Former tax preparer Ronald Wayne Wilkerson was sentenced Wednesday in Baton Rouge to nearly eight years in federal prison for his jury conviction on bank fraud, tax fraud and money laundering charges.
Chief U.S. District Judge Brian A. Jackson ordered Wilkerson, 42, to forfeit $470,000 in seized assets and pay the federal government another $485,939 in profits he received as a result of his crimes. The judge also ordered Wilkerson to pay $500,959 to HSBC Bank for losses the bank suffered after granting refund-anticipation loans to 250 of Wilkerson’s clients, whose fraudulent refund claims were rejected by the IRS.
“Taxpayers should be very selective in choosing a (tax) return preparer,” Jim Lee, special agent-in-charge of the IRS Criminal Investigation field office in New Orleans, said in a statement after Wilkerson’s sentencing. “Return preparer fraud is like a contagious disease; it affects the preparer, the individuals who have filed false information with the Internal Revenue Service, and the banking institutions that provide refund products to the clients.”
U.S. Attorney Donald J. Cazayoux Jr. called attention to Jackson’s finding that Wilkerson, through his Wilkerson Tax Service, damaged his clients’ credit reports by causing them, through his frauds, to owe money to both the IRS and HSBC.
“Diverting taxpayer monies to the benefit of corrupt tax preparers will not be tolerated,” Cazayoux said.
Wilkerson caused the filing of 635 false tax returns, Cazayoux said, and the IRS paid $119,450 in refunds before denying grossly inflated deductions, totaling another $1.3 million, for telephone excise tax refunds.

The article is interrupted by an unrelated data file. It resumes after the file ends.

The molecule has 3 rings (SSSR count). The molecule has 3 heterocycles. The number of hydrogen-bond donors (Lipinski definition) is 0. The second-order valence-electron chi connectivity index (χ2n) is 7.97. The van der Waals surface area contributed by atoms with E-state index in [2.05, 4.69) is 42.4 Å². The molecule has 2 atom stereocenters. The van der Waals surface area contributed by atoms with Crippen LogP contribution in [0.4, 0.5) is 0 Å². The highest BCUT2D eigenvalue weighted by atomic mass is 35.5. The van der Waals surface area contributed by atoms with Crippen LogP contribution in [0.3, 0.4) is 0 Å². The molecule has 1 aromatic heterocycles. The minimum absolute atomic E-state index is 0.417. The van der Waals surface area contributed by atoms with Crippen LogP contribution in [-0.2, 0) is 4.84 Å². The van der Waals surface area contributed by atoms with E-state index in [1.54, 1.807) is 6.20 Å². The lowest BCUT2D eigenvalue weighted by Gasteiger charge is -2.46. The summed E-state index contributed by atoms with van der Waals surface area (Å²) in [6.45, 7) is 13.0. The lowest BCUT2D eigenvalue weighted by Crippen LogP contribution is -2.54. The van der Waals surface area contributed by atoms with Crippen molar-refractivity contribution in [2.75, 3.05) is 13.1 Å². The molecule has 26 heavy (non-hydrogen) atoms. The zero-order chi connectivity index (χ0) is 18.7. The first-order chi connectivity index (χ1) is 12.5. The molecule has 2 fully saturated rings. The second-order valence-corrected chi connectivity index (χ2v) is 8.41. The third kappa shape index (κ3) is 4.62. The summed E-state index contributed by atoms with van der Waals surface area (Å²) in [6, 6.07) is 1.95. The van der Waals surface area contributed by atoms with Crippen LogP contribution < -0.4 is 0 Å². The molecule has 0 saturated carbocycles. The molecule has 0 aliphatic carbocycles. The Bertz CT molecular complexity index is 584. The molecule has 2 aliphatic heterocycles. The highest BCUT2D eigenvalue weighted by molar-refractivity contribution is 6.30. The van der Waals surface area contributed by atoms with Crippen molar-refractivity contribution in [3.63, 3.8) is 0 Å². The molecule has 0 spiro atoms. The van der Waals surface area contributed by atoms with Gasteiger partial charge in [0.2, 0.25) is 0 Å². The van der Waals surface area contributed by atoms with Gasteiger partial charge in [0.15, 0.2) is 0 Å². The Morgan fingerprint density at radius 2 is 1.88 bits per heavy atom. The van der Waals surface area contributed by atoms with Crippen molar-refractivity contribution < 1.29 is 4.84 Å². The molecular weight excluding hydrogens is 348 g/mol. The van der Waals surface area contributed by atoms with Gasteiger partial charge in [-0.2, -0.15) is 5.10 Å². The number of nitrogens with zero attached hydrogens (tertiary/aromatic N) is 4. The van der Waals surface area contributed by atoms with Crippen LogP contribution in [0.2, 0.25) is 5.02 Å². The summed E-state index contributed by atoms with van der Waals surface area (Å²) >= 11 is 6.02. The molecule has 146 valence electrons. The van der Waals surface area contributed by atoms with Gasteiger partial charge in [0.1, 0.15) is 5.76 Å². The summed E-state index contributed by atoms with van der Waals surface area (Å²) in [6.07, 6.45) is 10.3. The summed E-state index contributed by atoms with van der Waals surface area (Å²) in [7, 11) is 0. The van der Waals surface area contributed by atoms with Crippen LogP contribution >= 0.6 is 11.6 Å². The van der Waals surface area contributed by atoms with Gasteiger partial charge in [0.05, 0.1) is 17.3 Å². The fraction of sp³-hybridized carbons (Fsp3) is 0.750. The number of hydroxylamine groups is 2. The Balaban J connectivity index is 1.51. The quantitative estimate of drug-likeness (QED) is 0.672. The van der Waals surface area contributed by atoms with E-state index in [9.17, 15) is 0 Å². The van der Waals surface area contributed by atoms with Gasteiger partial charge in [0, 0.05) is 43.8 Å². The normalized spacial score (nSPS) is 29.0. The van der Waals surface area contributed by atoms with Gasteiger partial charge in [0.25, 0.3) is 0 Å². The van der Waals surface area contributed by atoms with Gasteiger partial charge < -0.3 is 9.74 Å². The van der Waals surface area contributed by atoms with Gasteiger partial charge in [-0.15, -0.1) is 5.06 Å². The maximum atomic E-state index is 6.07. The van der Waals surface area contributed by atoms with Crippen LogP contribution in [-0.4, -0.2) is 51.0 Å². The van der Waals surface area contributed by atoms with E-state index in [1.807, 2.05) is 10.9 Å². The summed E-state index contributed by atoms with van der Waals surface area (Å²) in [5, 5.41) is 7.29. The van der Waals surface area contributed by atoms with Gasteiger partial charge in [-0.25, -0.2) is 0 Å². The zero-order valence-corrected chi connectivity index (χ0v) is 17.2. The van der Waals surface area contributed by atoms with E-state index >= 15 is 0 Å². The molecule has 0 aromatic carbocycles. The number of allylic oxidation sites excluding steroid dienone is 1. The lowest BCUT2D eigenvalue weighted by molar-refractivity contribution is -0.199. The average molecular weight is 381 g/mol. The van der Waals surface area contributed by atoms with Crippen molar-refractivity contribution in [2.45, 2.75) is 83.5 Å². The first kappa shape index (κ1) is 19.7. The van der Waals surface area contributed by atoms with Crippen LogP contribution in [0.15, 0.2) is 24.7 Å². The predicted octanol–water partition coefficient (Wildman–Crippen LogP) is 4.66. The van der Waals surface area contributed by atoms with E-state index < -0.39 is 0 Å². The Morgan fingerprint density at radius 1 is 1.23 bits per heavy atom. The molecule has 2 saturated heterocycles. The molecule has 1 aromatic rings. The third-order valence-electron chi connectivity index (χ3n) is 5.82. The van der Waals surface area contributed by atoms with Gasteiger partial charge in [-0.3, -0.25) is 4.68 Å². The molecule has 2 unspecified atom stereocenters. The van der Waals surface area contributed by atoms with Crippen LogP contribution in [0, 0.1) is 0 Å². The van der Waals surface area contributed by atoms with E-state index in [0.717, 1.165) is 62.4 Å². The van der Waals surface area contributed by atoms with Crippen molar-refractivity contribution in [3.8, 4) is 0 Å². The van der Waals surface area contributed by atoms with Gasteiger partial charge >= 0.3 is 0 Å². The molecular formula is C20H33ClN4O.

At Wilkerson’s trial in June, defense attorney Todd S. Clemons, of Lake Charles, argued that the jury of seven women and five men should not trust the testimony of Wilkerson employees.
“They (prosecutors) bought the testimony of several witnesses who just are not reliable,” Clemons alleged.
“Fraud dreads examination,” Assistant U.S. Attorney Rene I. Salomon told jurors.
Wilkerson instructed his employees to inflate the deductions, Assistant U.S. Attorney Leetra Harris argued before jurors began their deliberations.
“It was Ronald Wilkerson alone who caused 635 false tax returns to be filed,” Harris said. “You can’t just make it up as you go along, but that’s what Ronald Wilkerson was doing.”
Added Harris: “Mr. Wilkerson knew exactly what he was doing. It was no mistake.”
Jackson sentenced Wilkerson to 92 months in federal prison. Under federal rules, Wilkerson must serve six years and six months before he can petition for early release from prison.